Soldiers and beer going together so naturally there must have been small scale brewing there quite early, but beer manufacturing on a commercial scale did not materialize until the mid 19th century.
Records are sketchy but two brewing concerns began around 1850. Georgii and Company and one run by a man named Schibb. The former became more prominent.
The storage cave of the Georgii Brewery, later Georgii and Schuman pops up here and there in later newspaper accounts. In 1934 I found a reference that suggested it was being used by a beer distributor who installed steel doors and was planning to store their inventory down there. It is mentioned that the cave was excavated in 1858 and that an early newspaper described it as being "big enough to float a packet". (A packet was a small steam boat btw). It was said to be capable of storing 15 car loads of beer. Presumably this would be rail cars full.
In 1942 the cave gets another brief mention. Three brothers, Don, Elmer and Virgil White, had taken over the site and started an apiary. 20 bee hives were set up outside and the plan was to winter the bees over in the controlled climate of the cave. The brothers "hope to harvest a crop of honey to alleviate the sugar shortage". This of course was a significant consideration during the War Years.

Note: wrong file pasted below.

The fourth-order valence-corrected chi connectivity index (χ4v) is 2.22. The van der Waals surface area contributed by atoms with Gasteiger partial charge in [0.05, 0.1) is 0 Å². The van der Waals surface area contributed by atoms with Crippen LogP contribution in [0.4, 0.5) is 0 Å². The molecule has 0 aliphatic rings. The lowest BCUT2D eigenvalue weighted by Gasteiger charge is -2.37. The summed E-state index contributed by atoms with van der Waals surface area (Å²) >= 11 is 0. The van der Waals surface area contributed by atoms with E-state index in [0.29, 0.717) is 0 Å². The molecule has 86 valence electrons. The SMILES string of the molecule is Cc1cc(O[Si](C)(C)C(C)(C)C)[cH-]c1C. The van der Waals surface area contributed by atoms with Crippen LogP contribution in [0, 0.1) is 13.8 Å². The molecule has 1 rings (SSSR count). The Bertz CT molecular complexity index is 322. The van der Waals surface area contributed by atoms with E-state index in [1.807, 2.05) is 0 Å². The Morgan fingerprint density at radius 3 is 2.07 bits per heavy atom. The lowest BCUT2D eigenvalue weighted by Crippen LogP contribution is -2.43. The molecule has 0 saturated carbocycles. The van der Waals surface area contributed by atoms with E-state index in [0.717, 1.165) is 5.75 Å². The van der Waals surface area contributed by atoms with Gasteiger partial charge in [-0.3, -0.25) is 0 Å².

Finally in 1949 we get an in depth look. A company called Badger Wholesale took it over and used it for cold storage of fruits and vegetables. Helpfully the article gave a good fix on its location, on the edge of town and running under Highway 27. The cave was described as being 78 feet long, 18 feet wide and 18 feet tall. A very blurry photo shows white wooden (?) doors, apparently in a structure built onto the cave face. One of the owners of the company is standing at the entrance. It seems as if he is on a step down.
Here is the site today, right where it had to be based on the description.
This cave is quite odd. Note the steeply sloping roof. It dives down to a dirt floor. Clearly the cave has been filled in, but what was its original form?
I can certainly imagine steps going down into a deeper space, but the angle is so steep. And wouldn't this make use as a later storage facility a real pain? Yet this is certainly the location given for the cave and the poor quality newspaper photo has enough similarity that I don't question the call here.
Could the slanting roof be part of the later sealing up procedure? I doubt it as the stone work looks old and that would seem a very peculiar way to go about such a task in the 1950s. Or perhaps later.
No, this cave dives deep. The entrance is certainly smaller than the main cavern, but what you can see for an opening here is maybe five feet tall, with some of the doorway now below ground level. An 18 foot ceiling from a cave that went straight in would just be a big hole in Highway 27.
I wonder if later users of the cave installed some kind of ramps or rails?
This cave is on the north side of the road. On the south side and a little closer to town I was surprised to find this:
Another cave, with the brick work much newer than the stone. Given the location, running into a cliff face and just outside the city limits, it is probably another brewery cave. Perhaps from the Schibb brewery? Records on the early breweries of Prairie du Chien have to date proven maddeningly incomplete!